Tuesday, September 14, 2021

Samaritans Ireland answered a call for help every 56 seconds in 2020, a new report has revealed.

Samaritans recently published its Impact Report for 2020, a year marked by the COVID-19 pandemic and all the changes that has wrought on our lives. They listened for over 100,000 hours during the first year of COVID restrictions (March 2020 to March 2021), kept their helpline running 24/7, piloted online chat in three branches, and spent 11 minutes on the phone to each caller, on average.

Samaritans of Kildare are based in Newbridge town, not far from the train station and shopping centre. What they provide is a 24/7 non advice and non-judgemental listening service, giving support for anyone who is emotionally distressed or experiencing suicidal feelings. They also provide outreach support and prison services and currently have around 100 volunteers in the Kildare branch that are committed to help the general public the best they can by giving their time to those on the phone or by email.

Shane O’Dwyer, the Director of the Kildare branch, gave a rather staggering figure of approximately 45,000 calls a year that “our volunteers would take.” Speaking about the pandemic and lockdowns, he said “we were expecting a drop-off in our volunteers during that period and in actual fact we didn’t have the drop-off, so people rolled up their sleeves and got stuck in… we put the procedures in place with the social distancing, the masks, the hand sanitisation and everything.”

Shane noted that the big thing during the pandemic was loneliness – “we all know this ourselves, you know, we had grandparents who couldn’t meet their grandchildren, they couldn’t get out, they were locked down, and loneliness in itself causes anxiety.” That, he said, was a key element of calls.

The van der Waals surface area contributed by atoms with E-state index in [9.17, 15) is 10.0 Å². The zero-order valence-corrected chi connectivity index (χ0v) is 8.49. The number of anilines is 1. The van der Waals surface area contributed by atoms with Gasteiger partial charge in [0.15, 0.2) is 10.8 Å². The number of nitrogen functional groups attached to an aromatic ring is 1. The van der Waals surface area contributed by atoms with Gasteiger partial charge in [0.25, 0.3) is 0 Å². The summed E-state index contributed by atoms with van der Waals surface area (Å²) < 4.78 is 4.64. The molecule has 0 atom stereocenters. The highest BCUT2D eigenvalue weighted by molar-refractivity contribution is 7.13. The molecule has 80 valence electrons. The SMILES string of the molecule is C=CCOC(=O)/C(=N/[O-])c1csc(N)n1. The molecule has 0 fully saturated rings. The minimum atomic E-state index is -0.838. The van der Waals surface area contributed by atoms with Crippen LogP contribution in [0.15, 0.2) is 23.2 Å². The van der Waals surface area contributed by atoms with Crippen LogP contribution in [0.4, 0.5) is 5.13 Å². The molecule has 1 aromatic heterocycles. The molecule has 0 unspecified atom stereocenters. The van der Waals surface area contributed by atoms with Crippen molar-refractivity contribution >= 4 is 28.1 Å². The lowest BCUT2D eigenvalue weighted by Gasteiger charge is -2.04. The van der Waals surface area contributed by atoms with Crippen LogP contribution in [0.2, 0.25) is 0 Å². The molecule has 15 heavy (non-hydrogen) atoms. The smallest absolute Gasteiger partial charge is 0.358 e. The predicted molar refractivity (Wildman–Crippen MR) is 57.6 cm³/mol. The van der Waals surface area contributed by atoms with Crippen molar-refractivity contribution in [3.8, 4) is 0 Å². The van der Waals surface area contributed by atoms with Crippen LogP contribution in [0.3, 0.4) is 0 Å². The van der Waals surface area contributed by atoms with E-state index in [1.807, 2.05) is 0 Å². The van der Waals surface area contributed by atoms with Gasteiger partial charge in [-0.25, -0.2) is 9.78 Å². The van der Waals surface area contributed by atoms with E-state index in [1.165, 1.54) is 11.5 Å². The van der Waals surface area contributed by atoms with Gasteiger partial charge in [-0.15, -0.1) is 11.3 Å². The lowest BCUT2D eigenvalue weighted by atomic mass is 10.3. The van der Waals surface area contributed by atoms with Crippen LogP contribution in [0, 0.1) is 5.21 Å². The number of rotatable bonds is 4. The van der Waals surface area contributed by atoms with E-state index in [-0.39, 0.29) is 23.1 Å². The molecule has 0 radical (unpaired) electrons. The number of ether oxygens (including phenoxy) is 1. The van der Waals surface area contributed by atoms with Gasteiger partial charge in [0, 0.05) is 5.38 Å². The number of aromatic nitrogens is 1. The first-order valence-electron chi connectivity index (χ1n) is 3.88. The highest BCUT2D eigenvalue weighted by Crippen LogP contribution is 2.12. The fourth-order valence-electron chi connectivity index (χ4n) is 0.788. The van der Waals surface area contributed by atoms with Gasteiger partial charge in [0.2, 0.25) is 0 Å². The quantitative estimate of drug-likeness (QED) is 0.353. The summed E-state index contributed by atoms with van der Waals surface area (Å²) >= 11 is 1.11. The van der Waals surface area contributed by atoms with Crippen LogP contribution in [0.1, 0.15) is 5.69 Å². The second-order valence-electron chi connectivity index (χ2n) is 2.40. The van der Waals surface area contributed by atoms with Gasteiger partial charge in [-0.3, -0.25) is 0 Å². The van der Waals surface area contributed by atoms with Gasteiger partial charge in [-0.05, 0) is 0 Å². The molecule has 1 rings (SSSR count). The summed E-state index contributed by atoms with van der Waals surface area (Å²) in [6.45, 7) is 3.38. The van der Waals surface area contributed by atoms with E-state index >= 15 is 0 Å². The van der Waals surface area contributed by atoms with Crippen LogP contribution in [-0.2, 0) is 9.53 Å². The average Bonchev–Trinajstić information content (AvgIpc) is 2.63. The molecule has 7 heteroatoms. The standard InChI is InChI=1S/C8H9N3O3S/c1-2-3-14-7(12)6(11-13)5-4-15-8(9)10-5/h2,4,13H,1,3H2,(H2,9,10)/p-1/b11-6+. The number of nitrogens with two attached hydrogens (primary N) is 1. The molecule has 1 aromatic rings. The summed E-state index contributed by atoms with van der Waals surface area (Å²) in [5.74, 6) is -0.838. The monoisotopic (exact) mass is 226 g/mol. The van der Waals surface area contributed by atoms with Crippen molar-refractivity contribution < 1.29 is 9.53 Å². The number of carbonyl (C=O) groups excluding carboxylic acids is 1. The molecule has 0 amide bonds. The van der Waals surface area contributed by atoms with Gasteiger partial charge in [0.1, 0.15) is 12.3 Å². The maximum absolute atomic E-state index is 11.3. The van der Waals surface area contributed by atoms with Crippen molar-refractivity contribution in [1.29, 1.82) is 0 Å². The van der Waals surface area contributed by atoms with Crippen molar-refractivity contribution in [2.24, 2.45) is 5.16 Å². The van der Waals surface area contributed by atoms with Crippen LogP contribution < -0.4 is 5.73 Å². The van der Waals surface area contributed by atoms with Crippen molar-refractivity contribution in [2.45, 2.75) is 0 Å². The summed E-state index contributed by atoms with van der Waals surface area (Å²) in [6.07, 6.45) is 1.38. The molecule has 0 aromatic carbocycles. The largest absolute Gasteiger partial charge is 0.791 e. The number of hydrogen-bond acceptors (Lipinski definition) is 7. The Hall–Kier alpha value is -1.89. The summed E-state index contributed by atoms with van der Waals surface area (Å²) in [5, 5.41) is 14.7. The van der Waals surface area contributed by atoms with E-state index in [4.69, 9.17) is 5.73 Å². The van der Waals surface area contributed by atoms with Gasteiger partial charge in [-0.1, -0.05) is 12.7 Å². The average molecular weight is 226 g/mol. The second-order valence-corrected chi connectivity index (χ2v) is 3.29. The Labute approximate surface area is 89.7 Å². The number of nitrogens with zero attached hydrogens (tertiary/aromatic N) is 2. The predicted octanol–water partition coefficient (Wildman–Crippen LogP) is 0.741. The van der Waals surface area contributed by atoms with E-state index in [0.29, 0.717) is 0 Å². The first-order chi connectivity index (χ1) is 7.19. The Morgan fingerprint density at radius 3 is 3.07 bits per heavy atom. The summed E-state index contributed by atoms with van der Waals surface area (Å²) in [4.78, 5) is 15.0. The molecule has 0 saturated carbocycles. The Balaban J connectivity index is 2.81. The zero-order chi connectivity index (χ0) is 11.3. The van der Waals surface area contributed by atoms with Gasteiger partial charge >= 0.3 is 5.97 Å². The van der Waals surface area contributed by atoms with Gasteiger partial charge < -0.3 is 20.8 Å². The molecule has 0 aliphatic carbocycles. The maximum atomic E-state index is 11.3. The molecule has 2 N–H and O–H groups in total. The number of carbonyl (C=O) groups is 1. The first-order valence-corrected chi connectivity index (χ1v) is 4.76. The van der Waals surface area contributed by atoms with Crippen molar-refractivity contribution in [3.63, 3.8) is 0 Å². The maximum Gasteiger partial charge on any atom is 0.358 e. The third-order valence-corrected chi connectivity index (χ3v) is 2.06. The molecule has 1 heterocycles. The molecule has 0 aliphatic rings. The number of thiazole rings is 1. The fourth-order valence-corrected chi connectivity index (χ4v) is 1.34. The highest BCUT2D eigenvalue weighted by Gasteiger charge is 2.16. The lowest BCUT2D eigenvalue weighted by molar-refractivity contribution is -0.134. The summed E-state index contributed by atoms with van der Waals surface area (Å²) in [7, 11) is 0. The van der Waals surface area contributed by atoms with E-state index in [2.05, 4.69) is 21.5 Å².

I asked if they were able to take on new volunteers in 2020 and he explained that it was a bit curtailed. “Our recruitment process is quite strenuous training, it’s good training, and people come in on a weekly basis and it’s face to face. We’d to change all that,” he recalled. “We had to change that to online… the process had started prior to COVID and there were people that had signed up, so we were able to train them online… during 2020.”

Shane said they run two training sessions a year, around March and October, and “on average we have 12 on each of those shifts. So a year, we’re taking in 24/25 new volunteers into the branch.

“During the pandemic, that was obviously down, we had only one session, we’d only one intake of recruits or of new volunteers… but we managed to get through it, you know. ‘Adapt and overcome’, isn’t that what they say?”

There is some light at the end of the COVID tunnel – vaccination figures are very high, restrictions are easing and there’s hope that some sort of normality can return to life in the not-too-distant future.

Shane remarked that “times have changed, we all know that, it’s different, you know, we have to be more careful… since the easing of restrictions we’re adapting, you know, we’ll be able to have… more engagement which we want to do, we’ll be able to get out there. Whether we can get up to Whitewater and do our Christmas carol at Christmas is debatable, but there’s certain things we’ll be looking at and we have to come up with a winter plan, I suppose, to adapt to whatever the situation will be.”

You can call Samaritans for free, any time and from any phone, on 116 123 or email [email protected]

By Conor Forrest
Contact Newsdesk: 045 432147

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